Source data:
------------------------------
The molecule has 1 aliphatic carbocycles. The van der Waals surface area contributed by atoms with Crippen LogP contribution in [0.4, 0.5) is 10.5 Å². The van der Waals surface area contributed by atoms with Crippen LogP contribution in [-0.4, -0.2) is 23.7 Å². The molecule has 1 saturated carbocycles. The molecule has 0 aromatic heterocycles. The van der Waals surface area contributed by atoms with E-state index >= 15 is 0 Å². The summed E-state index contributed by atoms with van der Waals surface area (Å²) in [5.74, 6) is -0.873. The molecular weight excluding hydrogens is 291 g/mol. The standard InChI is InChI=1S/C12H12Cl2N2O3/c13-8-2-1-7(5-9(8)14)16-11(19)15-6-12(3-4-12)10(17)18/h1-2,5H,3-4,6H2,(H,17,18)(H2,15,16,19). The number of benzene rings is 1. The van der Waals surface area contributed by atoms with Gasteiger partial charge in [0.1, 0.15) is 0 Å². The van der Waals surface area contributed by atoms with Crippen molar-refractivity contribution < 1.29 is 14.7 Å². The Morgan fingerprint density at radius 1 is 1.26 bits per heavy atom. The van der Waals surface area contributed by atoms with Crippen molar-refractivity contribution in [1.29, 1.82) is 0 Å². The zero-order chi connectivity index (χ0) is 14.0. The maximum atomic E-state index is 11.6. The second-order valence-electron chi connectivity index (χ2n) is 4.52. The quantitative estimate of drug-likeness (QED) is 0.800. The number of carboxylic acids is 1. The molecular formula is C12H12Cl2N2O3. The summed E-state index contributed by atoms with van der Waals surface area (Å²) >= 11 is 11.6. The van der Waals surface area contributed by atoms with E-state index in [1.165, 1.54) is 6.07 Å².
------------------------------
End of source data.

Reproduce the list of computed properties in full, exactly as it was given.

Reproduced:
The molecule has 1 aliphatic carbocycles. The van der Waals surface area contributed by atoms with Crippen LogP contribution in [0.4, 0.5) is 10.5 Å². The van der Waals surface area contributed by atoms with Crippen LogP contribution in [-0.4, -0.2) is 23.7 Å². The molecule has 1 saturated carbocycles. The molecule has 0 aromatic heterocycles. The van der Waals surface area contributed by atoms with E-state index >= 15 is 0 Å². The summed E-state index contributed by atoms with van der Waals surface area (Å²) in [5.74, 6) is -0.873. The molecular weight excluding hydrogens is 291 g/mol. The standard InChI is InChI=1S/C12H12Cl2N2O3/c13-8-2-1-7(5-9(8)14)16-11(19)15-6-12(3-4-12)10(17)18/h1-2,5H,3-4,6H2,(H,17,18)(H2,15,16,19). The number of benzene rings is 1. The van der Waals surface area contributed by atoms with Gasteiger partial charge in [0.1, 0.15) is 0 Å². The van der Waals surface area contributed by atoms with Crippen molar-refractivity contribution < 1.29 is 14.7 Å². The Morgan fingerprint density at radius 1 is 1.26 bits per heavy atom. The van der Waals surface area contributed by atoms with Crippen molar-refractivity contribution in [1.29, 1.82) is 0 Å². The zero-order chi connectivity index (χ0) is 14.0. The maximum atomic E-state index is 11.6. The second-order valence-electron chi connectivity index (χ2n) is 4.52. The quantitative estimate of drug-likeness (QED) is 0.800. The number of carboxylic acids is 1. The molecular formula is C12H12Cl2N2O3. The summed E-state index contributed by atoms with van der Waals surface area (Å²) >= 11 is 11.6. The van der Waals surface area contributed by atoms with E-state index in [1.165, 1.54) is 6.07 Å².